George V became the King of Great Britain and the British Dominions in 1910. During the World War I, he played an active role in supporting the troops. The rise of socialism, communism, fascism and the Indian independence movement was witnessed during his rule. His reign also saw the supremacy of the elected British House of Commons established by the Parliament.
Daughter of King Edward VII of Norway, Maud of Wales, was known for being a tomboy and had even been nicknamed Harry, after a valiant admiral. She married Prince Carl of Denmark. After Carl took over as King Haakon VII of Norway, Maud became the queen of Norway, too.
Umberto II, the only son of King Victor Emmanuel III, was the last king of Italy and ruled for just 34 days, from May 9 to June 12, 1946, and then went into exile. Also known as Re di Maggio, he was the de facto head of state since 1944.
Isabella II was the queen of Spain from 1833 until 1868. She took to the throne shortly before turning 3, according to a Pragmatic Sanction issued by her father before her birth. Her uncles’ resistance caused the Carlist Wars. Spain became a constitutional monarchy under her mother’s regency.
Belgian king Leopold III was despised by his countrymen for surrendering Belgium to the Germans during World War II. After being imprisoned by the Germans near Brussels, he went to Austria, and went back to Belgium later, only to be faced by a civil war that forced him to abdicate.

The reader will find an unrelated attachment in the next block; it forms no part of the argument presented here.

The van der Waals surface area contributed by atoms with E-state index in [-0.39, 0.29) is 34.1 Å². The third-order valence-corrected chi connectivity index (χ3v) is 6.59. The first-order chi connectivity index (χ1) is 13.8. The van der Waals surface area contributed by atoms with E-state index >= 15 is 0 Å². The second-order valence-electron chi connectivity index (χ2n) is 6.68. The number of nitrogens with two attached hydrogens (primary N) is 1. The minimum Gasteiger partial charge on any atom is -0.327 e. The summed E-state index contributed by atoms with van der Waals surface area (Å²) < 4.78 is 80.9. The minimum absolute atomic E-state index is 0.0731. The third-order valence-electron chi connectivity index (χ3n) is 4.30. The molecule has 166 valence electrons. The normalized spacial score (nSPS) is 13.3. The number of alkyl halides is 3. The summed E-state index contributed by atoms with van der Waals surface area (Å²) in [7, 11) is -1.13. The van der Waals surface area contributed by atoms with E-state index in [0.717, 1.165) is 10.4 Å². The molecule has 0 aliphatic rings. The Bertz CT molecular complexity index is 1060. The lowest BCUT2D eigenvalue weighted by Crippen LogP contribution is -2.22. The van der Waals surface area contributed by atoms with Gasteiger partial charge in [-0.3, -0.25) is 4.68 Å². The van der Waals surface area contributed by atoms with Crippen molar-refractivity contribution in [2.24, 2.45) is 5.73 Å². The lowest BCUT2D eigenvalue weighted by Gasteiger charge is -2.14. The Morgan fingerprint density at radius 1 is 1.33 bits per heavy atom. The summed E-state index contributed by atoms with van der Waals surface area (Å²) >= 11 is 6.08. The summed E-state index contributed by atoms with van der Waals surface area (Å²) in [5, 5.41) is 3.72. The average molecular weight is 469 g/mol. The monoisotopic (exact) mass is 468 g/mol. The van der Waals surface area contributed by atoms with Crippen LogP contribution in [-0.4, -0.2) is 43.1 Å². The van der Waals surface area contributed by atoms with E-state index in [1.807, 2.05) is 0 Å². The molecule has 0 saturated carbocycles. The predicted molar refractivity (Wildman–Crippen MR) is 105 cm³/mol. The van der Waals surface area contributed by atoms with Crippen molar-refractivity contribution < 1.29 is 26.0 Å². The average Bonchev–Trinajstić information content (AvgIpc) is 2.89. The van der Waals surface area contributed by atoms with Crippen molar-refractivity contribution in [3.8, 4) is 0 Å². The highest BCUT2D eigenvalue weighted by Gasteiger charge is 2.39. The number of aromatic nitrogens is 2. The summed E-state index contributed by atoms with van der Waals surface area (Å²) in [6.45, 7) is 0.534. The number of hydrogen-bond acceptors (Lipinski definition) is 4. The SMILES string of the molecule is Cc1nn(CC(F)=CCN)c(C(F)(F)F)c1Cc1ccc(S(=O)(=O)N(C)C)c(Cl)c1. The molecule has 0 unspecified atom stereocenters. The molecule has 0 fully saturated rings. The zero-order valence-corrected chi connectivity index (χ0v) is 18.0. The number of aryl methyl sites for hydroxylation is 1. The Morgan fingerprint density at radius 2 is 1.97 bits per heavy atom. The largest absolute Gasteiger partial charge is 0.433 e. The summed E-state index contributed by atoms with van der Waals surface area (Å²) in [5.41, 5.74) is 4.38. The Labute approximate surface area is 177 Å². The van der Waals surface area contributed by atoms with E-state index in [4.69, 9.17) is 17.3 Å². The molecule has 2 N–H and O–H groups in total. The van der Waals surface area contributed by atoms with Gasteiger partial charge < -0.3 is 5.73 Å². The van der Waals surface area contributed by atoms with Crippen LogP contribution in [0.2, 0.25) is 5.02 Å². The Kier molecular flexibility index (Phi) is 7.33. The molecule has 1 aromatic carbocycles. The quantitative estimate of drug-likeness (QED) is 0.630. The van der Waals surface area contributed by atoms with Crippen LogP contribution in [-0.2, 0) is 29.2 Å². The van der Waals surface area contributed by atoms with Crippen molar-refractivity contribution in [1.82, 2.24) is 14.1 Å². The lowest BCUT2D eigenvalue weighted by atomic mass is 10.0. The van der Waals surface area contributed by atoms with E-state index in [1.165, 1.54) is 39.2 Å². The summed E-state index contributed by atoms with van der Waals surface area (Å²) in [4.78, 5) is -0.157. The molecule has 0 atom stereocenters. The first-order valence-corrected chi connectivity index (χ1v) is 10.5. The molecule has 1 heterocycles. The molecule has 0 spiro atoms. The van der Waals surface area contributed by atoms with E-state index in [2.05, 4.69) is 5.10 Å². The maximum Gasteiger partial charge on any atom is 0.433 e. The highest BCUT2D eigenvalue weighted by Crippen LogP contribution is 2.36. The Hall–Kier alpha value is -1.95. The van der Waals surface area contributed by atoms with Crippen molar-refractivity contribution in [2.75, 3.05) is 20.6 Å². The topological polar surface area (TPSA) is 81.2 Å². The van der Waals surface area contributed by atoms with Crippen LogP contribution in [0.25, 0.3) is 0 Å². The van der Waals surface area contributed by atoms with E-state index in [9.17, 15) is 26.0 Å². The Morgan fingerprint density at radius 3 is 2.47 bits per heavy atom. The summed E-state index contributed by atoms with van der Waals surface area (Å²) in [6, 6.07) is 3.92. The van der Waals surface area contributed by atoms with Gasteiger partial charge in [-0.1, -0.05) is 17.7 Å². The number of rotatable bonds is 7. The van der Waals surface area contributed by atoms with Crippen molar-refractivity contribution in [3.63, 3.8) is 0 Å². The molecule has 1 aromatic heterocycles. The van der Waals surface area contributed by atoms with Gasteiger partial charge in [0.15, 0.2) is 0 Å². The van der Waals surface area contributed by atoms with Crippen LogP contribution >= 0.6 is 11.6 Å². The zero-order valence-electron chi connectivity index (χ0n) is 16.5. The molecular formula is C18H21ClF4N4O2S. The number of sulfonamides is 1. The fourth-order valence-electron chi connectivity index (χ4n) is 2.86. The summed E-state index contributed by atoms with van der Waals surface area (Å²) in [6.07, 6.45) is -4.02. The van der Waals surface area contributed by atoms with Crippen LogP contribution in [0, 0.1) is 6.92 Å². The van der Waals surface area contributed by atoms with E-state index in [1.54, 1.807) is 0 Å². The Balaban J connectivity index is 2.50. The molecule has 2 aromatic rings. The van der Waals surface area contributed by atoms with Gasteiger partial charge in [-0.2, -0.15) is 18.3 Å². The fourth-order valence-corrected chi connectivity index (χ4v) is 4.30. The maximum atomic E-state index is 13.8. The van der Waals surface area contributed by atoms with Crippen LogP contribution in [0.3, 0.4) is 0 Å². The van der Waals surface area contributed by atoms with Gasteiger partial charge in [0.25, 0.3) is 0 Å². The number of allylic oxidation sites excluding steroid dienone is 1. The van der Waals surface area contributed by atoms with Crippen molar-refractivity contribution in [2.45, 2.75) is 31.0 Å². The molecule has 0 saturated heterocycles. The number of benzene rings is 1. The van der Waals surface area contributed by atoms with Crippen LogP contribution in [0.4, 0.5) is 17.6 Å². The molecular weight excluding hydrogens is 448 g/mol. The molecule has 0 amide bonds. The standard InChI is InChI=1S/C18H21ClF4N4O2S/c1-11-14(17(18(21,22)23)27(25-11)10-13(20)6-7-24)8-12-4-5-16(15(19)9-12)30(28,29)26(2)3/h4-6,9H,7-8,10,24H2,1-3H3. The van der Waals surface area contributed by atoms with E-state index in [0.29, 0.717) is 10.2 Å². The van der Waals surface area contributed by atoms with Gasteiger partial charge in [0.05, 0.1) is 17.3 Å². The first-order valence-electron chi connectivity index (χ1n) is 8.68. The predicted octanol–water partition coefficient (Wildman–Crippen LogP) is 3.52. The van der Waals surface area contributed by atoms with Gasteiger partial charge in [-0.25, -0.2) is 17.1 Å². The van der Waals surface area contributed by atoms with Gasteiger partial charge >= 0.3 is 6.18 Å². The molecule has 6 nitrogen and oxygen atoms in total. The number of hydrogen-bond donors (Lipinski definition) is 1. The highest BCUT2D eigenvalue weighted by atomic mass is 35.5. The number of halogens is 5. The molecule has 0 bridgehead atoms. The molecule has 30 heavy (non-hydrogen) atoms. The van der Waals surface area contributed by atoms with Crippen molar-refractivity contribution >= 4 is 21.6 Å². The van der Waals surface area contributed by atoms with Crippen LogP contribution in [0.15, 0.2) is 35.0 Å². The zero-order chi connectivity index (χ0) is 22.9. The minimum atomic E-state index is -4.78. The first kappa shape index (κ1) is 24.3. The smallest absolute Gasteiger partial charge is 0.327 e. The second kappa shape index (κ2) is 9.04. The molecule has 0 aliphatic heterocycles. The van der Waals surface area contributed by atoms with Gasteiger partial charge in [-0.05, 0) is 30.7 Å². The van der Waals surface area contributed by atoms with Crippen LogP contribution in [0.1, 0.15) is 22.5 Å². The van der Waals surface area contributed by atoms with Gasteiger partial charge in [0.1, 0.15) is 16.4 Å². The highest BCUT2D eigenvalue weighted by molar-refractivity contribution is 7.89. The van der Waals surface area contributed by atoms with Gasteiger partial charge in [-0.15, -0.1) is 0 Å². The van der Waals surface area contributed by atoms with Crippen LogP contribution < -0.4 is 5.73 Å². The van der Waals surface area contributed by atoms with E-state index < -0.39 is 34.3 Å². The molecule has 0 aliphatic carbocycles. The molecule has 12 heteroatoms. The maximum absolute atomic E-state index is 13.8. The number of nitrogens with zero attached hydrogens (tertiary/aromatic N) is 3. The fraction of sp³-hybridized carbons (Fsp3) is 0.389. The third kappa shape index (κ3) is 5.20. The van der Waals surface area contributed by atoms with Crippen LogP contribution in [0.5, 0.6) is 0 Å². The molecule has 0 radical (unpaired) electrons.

Chulalongkorn reigned as the king of Siam from 1868 until his death in 1910. Nicknamed the Royal Buddha, Chulalongkorn's reign witnessed the modernization of Siam; several social and governmental reforms marked his reign. Since the reforms ensured Siam's survival despite Western colonialism, Chulalongkorn earned the title, the Great Beloved King.
40 Mehmed V
Mehmed V was the 35th and penultimate Ottoman Sultan who reigned from 1909 to 1918. One of the sons of Sultan Abdulmejid I, he succeeded his brother Abdul Hamid II after the Young Turk revolution. His reign was marked by the loss of the empire’s many territories and witnessed the Ottoman Empire’s entry into World War I.
Wilhelmina of the Netherlands, the only child of the King William III and his second wife, Emma of Waldeck and Pyrmont, became queen at age 10. While she remained neutral during World War I, she went into exile to England during World War II. Her autobiography revealed her religious devotion.
42 Christian X
Alexander I of Yugoslavia reigned as the king of Yugoslavia from 1921 until his death in 1934. During a state visit to France, Alexander was murdered by Bulgarian Vlado Chernozemski. The assassination inspired the opening of Christopher Hyde's book, The Second Assassin. Alexander's life and career inspired a TV series titled Alexander of Yugoslavia.
Norodom Sihamoni has had an interesting childhood, from studying in Czechoslovakia to joining a film school in North Korea, to moving to China after the fall of Pol Pot. A skilled choreographer who had his own dance troupe in Paris, he later rather reluctantly became the king of Cambodia.
George II of Greece was the King of Greece for two terms, from 1922 to 1924 and from 1935 to 1947. He was the eldest son of King Constantine I and his wife, Sophia of Prussia. He reigned during a tumultuous time in Greek history. Upon his death, he was succeeded by his younger brother, Paul.